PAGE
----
You think this farm had savings??
If a farm is run by a father and son doesn't that class as a "small family run business"? I really am speechless by how one sided you're coming across.
Ladyxxmacbeth - I just want to say, I love your little statements :-) and keep rambling, you throw some humor in where it's needed.
[quote][p][bold]BillyBob86[/bold] wrote: At least these comments highlight another problem and may raise a point that should be considered. It has been said that to keep profits higher then some farms are getting bigger and bigger. This causes two problem, firstly if the farm is running at a loss, then making the farm larger surely only increases that loss. Also maybe farms that get bigger only serve to flood the market with a greater quantity of milk than is required, therefore reducing milk prices, and in turn forcing those farmers, that don't have the savings avaliable to expand, out of the farming industry. Maybe this could suggest the dip in dairy farmers. However, all I can say in response to point such as the Endmoor farmer losing 20k a year, is that, any small family run business would only survive a couple of months doing this, as the majority wouldn't have savings to fall back on. At least farmers have this, and it shows dairy farmers have had good recent times to be able to aquire this size of savings.[/p][/quote]You think this farm had savings?? If a farm is run by a father and son doesn't that class as a "small family run business"? I really am speechless by how one sided you're coming across. Ladyxxmacbeth - I just want to say, I love your little statements :-) and keep rambling, you throw some humor in where it's needed. tictoc1

11:00am Thu 9 Aug 12

BillyBob86 says...

I'm far from one sided, as you will see from previous posts regarding how much I apprieciate the effort and time farmers put in. However I am looking at the overall view. I do see a father and son run farm as a small family business, that is why I used this as an example. Yes it is fair for farmers to seek a fair price, as it would be fair for me to seek a fair pay for the work I do. You say they lost 20k a year, but my arguement is that any other small family run (none farm) business wouldn't even of survived a year at that rate, I assume this farm lasted longer, at this loss, than a year for you to be able to quote 20k a year, and some farms even being able to finance expansion. Dairy farms, like any business in the UK, have ups and downs and prices are up on last year, with the most recent cuts to milk prices suspended.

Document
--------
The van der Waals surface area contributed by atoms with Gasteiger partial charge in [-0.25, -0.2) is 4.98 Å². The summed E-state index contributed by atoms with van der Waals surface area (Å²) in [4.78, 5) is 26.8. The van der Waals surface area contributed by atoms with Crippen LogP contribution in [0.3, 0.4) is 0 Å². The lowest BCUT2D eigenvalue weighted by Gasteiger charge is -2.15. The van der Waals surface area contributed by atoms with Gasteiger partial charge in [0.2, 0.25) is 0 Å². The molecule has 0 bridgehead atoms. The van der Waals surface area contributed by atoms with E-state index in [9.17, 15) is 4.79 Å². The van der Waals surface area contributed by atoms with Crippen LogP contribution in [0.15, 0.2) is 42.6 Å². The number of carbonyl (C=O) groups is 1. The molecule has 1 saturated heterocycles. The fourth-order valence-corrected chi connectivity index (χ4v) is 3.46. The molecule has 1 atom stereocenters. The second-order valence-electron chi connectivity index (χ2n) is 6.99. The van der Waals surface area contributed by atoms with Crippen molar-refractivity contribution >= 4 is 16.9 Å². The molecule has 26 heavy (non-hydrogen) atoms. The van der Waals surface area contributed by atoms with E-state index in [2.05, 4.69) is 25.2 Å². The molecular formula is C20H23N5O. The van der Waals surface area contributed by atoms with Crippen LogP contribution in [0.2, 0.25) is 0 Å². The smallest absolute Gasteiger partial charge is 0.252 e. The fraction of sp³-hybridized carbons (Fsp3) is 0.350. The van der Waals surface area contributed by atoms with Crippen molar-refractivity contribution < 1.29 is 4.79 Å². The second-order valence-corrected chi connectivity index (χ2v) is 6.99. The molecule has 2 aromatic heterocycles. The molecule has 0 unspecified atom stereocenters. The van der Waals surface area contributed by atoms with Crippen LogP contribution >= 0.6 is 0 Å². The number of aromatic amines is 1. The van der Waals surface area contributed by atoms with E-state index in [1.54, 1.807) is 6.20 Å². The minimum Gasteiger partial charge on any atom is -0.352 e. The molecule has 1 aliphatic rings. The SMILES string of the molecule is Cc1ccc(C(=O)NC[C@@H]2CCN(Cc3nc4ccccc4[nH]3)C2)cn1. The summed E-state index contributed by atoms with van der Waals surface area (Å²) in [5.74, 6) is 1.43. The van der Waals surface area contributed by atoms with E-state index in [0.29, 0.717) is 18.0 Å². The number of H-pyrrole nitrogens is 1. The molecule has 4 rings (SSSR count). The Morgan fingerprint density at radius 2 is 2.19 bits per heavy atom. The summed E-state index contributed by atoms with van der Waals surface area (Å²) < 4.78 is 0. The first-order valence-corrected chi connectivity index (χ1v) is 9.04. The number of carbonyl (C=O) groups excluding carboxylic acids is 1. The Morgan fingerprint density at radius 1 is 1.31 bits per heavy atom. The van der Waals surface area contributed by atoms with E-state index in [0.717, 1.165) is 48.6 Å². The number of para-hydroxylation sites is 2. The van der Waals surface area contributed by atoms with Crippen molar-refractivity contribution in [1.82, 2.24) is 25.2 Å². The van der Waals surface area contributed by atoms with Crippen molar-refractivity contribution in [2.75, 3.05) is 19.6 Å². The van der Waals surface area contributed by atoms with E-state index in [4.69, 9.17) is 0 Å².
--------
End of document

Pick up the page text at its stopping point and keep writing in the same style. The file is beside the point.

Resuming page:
I'm far from one sided, as you will see from previous posts regarding how much I apprieciate the effort and time farmers put in. However I am looking at the overall view. I do see a father and son run farm as a small family business, that is why I used this as an example. Yes it is fair for farmers to seek a fair price, as it would be fair for me to seek a fair pay for the work I do. You say they lost 20k a year, but my arguement is that any other small family run (none farm) business wouldn't even of survived a year at that rate, I assume this farm lasted longer, at this loss, than a year for you to be able to quote 20k a year, and some farms even being able to finance expansion. Dairy farms, like any business in the UK, have ups and downs and prices are up on last year, with the most recent cuts to milk prices suspended. BillyBob86

12:41pm Thu 9 Aug 12

Kendmoor says...

Cas220 wrote:
Kendmoor wrote:
I am completely on Ben Berrys side here